Among film photographers we share many of the reasons as to why we shoot film: the slowing down, the requirement for attention on what you do, the extra care in composition, someone in our past shooting film when we were growing up... you name it! I'm sure some of your own motifs will resonate with a fellow film photographer.

However, there's something else in Ellen's photography that makes you want to stay looking. There's a familiarity that makes you feel at home when looking at her photos.

I have yet to meet Ellen in person, to correspond with the matter that brought us into an online friendship, but pictures like hers can not be made by someone who doesn’t live by what she preaches. Even though there are about 1000 miles, a border between two countries and a ton of cultural diferences between us, it just takes a few moments of chatting and a couple of questions and answers going back and forth to realize that there are similarities. In essence: a profound love for what she does first as a human being and then behind a camera.

You see an evolution in her images that has been hand to hand with her interests as time has gone by: from the meditative and therapeutic character of long road trips and hikes, getting up at the crack of dawn to get a shot in the beautiful morning light, landscape shots of rivers, all the way to documenting her family's most precious moments.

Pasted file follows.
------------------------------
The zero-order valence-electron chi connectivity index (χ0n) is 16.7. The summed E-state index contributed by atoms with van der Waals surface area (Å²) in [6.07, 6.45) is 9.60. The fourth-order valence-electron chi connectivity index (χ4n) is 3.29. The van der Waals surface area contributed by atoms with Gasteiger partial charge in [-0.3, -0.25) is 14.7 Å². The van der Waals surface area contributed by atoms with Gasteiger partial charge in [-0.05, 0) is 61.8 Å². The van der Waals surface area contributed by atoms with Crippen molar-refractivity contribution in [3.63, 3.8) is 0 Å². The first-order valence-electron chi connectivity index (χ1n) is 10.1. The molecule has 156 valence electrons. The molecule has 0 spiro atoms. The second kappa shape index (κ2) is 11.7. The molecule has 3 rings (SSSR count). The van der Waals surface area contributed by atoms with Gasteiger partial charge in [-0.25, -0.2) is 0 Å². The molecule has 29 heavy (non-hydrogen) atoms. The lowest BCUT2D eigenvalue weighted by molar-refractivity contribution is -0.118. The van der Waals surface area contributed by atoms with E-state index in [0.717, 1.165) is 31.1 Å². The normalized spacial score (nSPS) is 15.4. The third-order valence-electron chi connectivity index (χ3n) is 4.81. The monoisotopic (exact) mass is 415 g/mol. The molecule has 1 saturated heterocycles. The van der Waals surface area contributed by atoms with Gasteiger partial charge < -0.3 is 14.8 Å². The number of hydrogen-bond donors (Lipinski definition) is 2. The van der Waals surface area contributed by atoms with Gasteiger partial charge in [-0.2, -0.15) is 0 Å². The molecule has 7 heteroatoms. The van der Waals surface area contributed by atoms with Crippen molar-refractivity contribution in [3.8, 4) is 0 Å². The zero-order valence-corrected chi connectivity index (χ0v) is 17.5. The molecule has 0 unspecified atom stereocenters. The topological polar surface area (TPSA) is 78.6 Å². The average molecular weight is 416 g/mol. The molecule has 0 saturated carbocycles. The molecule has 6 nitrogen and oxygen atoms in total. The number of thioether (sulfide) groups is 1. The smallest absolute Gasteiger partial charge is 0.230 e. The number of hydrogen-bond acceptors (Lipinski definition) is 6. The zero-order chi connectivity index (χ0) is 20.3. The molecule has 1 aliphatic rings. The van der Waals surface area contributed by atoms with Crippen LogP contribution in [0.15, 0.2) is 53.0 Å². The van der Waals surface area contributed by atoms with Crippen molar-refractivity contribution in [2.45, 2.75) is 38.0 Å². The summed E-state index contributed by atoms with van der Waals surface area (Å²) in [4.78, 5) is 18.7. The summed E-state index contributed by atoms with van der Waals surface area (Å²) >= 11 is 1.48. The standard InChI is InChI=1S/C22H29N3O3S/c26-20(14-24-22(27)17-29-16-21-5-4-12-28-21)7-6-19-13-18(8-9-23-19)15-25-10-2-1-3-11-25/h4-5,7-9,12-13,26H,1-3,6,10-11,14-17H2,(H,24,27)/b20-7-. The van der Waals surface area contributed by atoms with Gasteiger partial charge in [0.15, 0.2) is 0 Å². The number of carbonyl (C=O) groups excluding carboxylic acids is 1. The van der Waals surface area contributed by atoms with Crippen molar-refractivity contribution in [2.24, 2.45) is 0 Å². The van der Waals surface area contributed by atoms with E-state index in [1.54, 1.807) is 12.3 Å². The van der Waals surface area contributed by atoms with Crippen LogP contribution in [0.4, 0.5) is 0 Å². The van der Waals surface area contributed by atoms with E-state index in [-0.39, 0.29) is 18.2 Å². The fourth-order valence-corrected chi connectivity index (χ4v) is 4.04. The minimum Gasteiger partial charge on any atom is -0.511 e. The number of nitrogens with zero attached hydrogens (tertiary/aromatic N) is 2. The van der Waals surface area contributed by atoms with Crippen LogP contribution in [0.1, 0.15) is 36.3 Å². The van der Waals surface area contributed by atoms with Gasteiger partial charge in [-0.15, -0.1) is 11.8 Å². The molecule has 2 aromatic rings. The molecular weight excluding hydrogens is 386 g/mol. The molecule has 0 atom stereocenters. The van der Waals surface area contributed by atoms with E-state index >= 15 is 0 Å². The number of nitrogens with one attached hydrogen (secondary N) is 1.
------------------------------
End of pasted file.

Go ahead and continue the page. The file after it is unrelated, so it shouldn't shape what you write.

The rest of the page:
In a world that moves too quickly and cheapens the very things that make our life experience so special you see images like hers and feel like your own experiences are enriched by sharing hers. I often find myself watching these precious moments as if they were a part of my own life.

It's hard to not get caught in thinking too much about the technical and artistic stuff in the shot when documenting your life, but you can really appreciate how she lets go of all the technical as if it was second nature and gets involved in the moment, placing her photos where her heart is… even allowing herself to stay in the moment and appreciate it as it fleets away, knowing that she kept a piece of it in her hands.

The candidness and spur-of-the-moment quality that you see in her photos is what makes it so easy to connect with her. It is as if you were remembering things that are about to happen… if that makes any sense.

I can’t think of a better compliment to your work than someone telling you s/he is moved by what you do. So, I guess, this is my humble attempt at describing and presenting you with the talent of our very own Ellen Goodman.


Born and raised in the suburbs of St. Louis, MO. Fond memories of Kodachrome slideshows of family vacations, her first camera (a Kodak Instamatic) and lots of time in the basement darkroom built by her dad is what still has Ellen hooked into shooting film. She's also passionate about good margaritas, good people and good fun moments. You can see more of her work in her web site, her Twitter feed and her contributor profile in the FSC.